We want to be sure that the developer we’re talking to is the best for the organization, for the job we place them in, and that we’re best for them as well. We need to know what the developer wants to work on, so we can create a dream job for them and find a dream candidate for us. We don’t want our candidate to be bored and we don’t want our clients to be unhappy!
#4 We always ask about job-hopping. For example:: “I’m looking for developers who want to stay at Jobsity for a long time, who want to build a career with us. Do you think you’re available for this kind of position? Or are you looking for something else?”
Jobsity needs to hire people who are committed. It’s one of our main values: “Commit Wholeheartedly.” We look at how much time they’ve spent at their previous employer, whether they are looking for a variety of new jobs or not. We have to be very clear about this, so we state it outright and we don’t hide it: we want people who want to stay with us.
#5 We always ask: “How much time do you need to deliver this challenge (technical exercise)?”
We know our candidates are talented people, and we try to always try to be respectful of their time. We ask a lot of our interviewees and want them to succeed. For this reason, we always make sure to ask what they need to help them find this success in the tasks and challenges we present to them. The goal is to become peers who work together for a long time, not to set them up for failure!
#6 We always ask: “What was the biggest challenge that you faced in your work experience/Professional career as a Developer?”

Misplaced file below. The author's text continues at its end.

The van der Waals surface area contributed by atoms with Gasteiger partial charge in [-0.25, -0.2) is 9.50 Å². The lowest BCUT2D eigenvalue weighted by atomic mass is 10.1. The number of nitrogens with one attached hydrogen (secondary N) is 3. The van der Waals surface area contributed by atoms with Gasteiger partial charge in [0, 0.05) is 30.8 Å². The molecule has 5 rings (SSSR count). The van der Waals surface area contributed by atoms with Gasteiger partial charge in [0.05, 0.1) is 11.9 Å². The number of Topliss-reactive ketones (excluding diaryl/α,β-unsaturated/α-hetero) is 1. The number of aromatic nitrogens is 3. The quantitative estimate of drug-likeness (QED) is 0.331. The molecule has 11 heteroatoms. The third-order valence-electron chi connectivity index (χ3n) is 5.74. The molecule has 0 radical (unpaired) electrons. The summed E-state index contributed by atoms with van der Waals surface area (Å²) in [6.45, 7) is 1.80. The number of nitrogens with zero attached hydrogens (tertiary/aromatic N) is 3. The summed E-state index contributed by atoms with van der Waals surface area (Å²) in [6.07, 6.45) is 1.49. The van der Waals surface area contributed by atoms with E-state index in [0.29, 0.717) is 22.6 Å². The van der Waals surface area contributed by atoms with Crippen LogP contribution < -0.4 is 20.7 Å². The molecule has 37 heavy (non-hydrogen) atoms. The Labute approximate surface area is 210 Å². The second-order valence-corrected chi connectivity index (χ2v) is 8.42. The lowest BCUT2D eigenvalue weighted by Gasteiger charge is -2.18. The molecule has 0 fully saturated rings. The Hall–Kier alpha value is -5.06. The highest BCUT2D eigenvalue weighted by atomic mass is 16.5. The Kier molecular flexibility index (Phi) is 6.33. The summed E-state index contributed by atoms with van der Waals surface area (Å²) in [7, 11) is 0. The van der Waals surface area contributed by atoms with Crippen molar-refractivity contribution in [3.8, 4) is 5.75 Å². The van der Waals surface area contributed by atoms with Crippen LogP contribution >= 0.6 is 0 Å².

As I mentioned in previous questions, at Jobsity, we think problem-solving skills are one the thing our team members do best. So this question, we can validate the complexity of the projects in which our candidates have been involved, and even identify where their shortcomings are. For example, if they mention communication problems or bad teamwork, as recruiters we have to investigate more and see what kind of skills they might need support with in case they are hired.
What would you teach other recruiters, in other companies, or those new to Jobsity, to help them become great IT recruiters?
This is a perfect question for me because though I like to learn, I love to teach.
Be open-minded and flexible.
In the last two months, I’ve taught two new recruiters. and what I told them was: be very free. Tell your candidates to ask as many questions as they can without judgment -- when people are nervous to ask, they hold back and they make mistakes. We are all here to learn. If people make mistakes in their work because they are not asking or clarifying their doubts, this could bring difficulties in the future and could even affect their performance.
Share your values.
When you’re in a company with a specific culture you need to share that culture with candidates so that they know how to work in symphony.
Be authentic and transparent.
Sometimes you have to say “sorry, this opening is not for you.” You can’t lie to a developer; they are looking for work and it’s not OK to hide the ball, it’s hurtful and not fair.
Stay in touch with your candidates.
Be friendly and human--in a professional way. It will help the candidates be open as well, and it will help you get all the information you need without pressure and without anyone feeling false. And don’t forget: laugh with them! It brings everyone joy and it helps to break the ice.
Act with integrity.
We are looking for new developers and offering them jobs; we can’t provide them false information. We need to exemplify our best values so we can expect that from them. We don’t know if we can offer everyone a job now, but we may later, and that means we need to be known for being integrity so our reputation precedes us. That’s valuable in the field.